Turbocharger vs supercharger - ultimate breakdown

Over the years, several significant developments have trailed the automobile industry. Now, "turbocharged" and "supercharged" are words that have, found their way into the everyday American lexicon. Along with this development came the turbocharger vs. supercharger discussions. They are used in a casual conversation between "automobile laypeople" or more professional use by automobile engineers.

These terms are also heard when lawmakers argue bills and on television as reporters read the evening news. They are both commonly used to mean that a thing is boosted or has received an increase in speed. Also when a thing is made more intense or powerful, or an added vitality.

Rarely do people refer to the basic technologies that made the words possible in the first place. technologies being: turbochargers and superchargers. Before their invention, automobile manufacturers noticed that the normal drawing in atmospheric pressure didn’t provide automobiles with enough power.

In their search for a more efficient way to boost power, they landed the forced induction method. At the moment, forced induction is the best way of achieving a significant power boost with any engine. The two available technologies to carry out forced induction are turbochargers and superchargers.

What's a Turbocharger?


Many people casually know a turbocharger as a turbo. A turbocharger is a forced induction device that is used in automobiles. It is used to increase the efficiency and power output of the internal combustion engine. This is done by forcing an extra amount of compressed air into the automobile’s engine's combustion chamber.

A turbocharger takes advantage of the heat energy and the increasingly hot velocity. It uses this for expanding exhaust gases to aid the spinning of the turbine. It’s this spinning turbine that pushes the impeller (small compressor) to suck more air into the engine. Turbines drive turbochargers.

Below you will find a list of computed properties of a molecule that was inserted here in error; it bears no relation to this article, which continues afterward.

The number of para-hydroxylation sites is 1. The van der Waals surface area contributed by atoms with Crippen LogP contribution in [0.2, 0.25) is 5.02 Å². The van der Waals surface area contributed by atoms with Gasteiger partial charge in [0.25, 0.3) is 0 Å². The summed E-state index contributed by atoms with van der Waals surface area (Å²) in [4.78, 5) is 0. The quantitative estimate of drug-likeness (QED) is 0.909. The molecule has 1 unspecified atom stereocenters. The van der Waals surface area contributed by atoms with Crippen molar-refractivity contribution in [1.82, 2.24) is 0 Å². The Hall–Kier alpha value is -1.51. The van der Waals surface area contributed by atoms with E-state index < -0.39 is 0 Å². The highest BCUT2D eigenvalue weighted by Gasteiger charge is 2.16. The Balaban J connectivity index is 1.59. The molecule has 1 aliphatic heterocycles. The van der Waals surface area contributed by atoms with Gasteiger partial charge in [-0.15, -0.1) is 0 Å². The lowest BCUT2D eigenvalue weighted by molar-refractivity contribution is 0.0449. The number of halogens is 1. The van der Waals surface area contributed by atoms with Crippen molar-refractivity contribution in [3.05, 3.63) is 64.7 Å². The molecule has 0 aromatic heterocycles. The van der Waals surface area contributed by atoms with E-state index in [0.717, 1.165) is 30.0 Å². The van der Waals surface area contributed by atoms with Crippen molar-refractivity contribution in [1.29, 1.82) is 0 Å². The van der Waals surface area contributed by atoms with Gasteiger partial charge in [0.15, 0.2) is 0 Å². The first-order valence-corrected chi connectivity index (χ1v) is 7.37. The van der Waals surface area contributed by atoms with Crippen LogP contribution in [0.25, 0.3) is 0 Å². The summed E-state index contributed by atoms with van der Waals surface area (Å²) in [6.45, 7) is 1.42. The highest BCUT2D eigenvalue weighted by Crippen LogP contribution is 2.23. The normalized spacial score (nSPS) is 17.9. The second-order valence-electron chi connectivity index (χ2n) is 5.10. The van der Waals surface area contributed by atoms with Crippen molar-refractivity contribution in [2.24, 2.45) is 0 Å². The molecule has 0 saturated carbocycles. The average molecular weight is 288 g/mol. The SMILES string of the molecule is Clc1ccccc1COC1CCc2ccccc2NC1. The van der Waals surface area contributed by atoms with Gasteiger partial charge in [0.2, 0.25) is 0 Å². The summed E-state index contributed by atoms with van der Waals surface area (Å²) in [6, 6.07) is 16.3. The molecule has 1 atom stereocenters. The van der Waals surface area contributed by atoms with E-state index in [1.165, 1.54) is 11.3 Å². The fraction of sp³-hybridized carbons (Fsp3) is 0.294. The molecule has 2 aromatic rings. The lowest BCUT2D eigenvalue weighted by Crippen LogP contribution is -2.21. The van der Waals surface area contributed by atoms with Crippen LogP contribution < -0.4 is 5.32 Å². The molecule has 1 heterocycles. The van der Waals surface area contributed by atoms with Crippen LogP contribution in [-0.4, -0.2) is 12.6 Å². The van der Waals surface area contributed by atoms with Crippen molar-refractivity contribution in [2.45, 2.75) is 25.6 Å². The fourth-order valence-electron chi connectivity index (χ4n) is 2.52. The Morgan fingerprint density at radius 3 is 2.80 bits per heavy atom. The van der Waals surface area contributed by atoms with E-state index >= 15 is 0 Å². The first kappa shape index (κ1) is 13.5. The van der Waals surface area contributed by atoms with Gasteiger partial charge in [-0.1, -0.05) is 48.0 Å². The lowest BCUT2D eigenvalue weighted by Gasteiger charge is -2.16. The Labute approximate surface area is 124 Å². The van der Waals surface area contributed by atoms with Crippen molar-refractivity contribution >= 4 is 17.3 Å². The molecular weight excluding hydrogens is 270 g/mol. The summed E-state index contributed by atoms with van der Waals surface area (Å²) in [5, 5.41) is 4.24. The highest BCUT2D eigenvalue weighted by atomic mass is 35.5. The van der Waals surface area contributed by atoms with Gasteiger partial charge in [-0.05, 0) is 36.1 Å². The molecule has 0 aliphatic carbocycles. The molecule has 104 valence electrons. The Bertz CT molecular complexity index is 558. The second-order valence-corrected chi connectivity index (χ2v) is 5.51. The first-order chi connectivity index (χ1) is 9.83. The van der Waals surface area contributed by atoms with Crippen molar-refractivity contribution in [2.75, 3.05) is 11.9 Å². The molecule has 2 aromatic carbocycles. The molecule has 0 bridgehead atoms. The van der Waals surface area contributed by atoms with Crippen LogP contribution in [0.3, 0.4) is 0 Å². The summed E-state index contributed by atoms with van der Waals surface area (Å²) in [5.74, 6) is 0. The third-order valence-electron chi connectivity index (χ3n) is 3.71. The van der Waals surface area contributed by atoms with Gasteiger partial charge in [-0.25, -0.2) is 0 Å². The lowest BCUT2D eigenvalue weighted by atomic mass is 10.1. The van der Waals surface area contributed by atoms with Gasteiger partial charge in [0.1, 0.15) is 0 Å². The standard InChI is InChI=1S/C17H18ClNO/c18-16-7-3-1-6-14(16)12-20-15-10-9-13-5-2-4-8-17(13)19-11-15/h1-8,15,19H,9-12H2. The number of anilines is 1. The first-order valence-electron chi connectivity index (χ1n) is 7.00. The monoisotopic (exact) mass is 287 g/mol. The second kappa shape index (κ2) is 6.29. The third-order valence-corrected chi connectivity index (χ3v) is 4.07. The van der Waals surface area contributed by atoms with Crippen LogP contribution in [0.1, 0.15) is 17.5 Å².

To better understand how turbochargers work in cars and what they are made of, check out this article.

What's a Supercharger?

Turbocharger vs supercharger

On the other hand, a supercharger is essentially an air compressor that helps increase the density and pressure of air. Not just air in general but air supplied to the internal combustion engine of any automobile. It provides every intake cycle of the engine with a lot more air.

Which will enable it to burn more fuel and consequently do more work. This makes the power output generally improved.

To put it simply, it pumps additional air into the engine. But unlike the turbocharger, it does this mechanically with the aid of a belt, gear, chain, or shaft connected to and runs off the crankshaft of the engine.

What's the Need for A Turbocharger or A Supercharger?

Turbocharger vs Supercharger

When it comes to the engines of automobiles, more power requires more air.

The amount of power that any automobile's internal combustion engine can generate depends on how much fuel it can burn. Also how quickly and, more importantly. How efficiently it can convert the generated heat into mechanical power. However, Fuel requires air (essentially oxygen contained in it) to combust or burn.

So, the overall power output of an engine is, first and foremost, dependent on how much air it can suck in to burn the fuel. This is why the idea of forcefully feeding more air than normal to an engine is important. It can burn more fuel and generate more power outcome. The turbocharger and the supercharger help provide this additional air intake for the engine.